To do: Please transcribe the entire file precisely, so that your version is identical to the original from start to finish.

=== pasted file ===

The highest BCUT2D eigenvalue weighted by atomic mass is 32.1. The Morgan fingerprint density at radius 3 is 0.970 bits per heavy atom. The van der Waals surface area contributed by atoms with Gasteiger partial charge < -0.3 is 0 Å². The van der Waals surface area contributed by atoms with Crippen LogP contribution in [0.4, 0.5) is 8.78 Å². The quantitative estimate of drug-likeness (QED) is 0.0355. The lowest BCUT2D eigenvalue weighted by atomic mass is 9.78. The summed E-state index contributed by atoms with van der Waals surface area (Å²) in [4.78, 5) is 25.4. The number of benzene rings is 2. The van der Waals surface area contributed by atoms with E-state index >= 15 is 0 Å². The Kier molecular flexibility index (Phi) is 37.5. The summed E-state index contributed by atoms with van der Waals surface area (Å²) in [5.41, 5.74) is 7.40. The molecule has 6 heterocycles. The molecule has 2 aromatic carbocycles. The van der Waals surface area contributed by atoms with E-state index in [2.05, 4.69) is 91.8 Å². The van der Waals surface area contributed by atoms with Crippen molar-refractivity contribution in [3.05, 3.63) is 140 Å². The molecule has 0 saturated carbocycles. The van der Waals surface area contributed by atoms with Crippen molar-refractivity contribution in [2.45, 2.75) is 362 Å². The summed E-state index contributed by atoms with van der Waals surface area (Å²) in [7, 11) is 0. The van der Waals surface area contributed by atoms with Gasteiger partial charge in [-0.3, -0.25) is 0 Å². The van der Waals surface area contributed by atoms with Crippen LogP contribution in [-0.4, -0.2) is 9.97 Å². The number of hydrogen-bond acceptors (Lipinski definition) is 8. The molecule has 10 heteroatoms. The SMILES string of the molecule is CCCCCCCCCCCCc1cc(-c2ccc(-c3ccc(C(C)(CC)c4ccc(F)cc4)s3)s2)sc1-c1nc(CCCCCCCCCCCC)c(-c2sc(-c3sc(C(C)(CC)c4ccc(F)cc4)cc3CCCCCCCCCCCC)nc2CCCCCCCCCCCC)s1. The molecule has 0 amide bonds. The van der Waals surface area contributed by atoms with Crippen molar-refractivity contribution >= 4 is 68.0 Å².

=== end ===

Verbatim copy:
The highest BCUT2D eigenvalue weighted by atomic mass is 32.1. The Morgan fingerprint density at radius 3 is 0.970 bits per heavy atom. The van der Waals surface area contributed by atoms with Gasteiger partial charge < -0.3 is 0 Å². The van der Waals surface area contributed by atoms with Crippen LogP contribution in [0.4, 0.5) is 8.78 Å². The quantitative estimate of drug-likeness (QED) is 0.0355. The lowest BCUT2D eigenvalue weighted by atomic mass is 9.78. The summed E-state index contributed by atoms with van der Waals surface area (Å²) in [4.78, 5) is 25.4. The number of benzene rings is 2. The van der Waals surface area contributed by atoms with E-state index >= 15 is 0 Å². The Kier molecular flexibility index (Phi) is 37.5. The summed E-state index contributed by atoms with van der Waals surface area (Å²) in [5.41, 5.74) is 7.40. The molecule has 6 heterocycles. The molecule has 2 aromatic carbocycles. The van der Waals surface area contributed by atoms with E-state index in [2.05, 4.69) is 91.8 Å². The van der Waals surface area contributed by atoms with Crippen molar-refractivity contribution in [3.05, 3.63) is 140 Å². The molecule has 0 saturated carbocycles. The van der Waals surface area contributed by atoms with Crippen molar-refractivity contribution in [2.45, 2.75) is 362 Å². The summed E-state index contributed by atoms with van der Waals surface area (Å²) in [7, 11) is 0. The van der Waals surface area contributed by atoms with Gasteiger partial charge in [-0.3, -0.25) is 0 Å². The van der Waals surface area contributed by atoms with Crippen LogP contribution in [-0.4, -0.2) is 9.97 Å². The number of hydrogen-bond acceptors (Lipinski definition) is 8. The molecule has 10 heteroatoms. The SMILES string of the molecule is CCCCCCCCCCCCc1cc(-c2ccc(-c3ccc(C(C)(CC)c4ccc(F)cc4)s3)s2)sc1-c1nc(CCCCCCCCCCCC)c(-c2sc(-c3sc(C(C)(CC)c4ccc(F)cc4)cc3CCCCCCCCCCCC)nc2CCCCCCCCCCCC)s1. The molecule has 0 amide bonds. The van der Waals surface area contributed by atoms with Crippen molar-refractivity contribution >= 4 is 68.0 Å².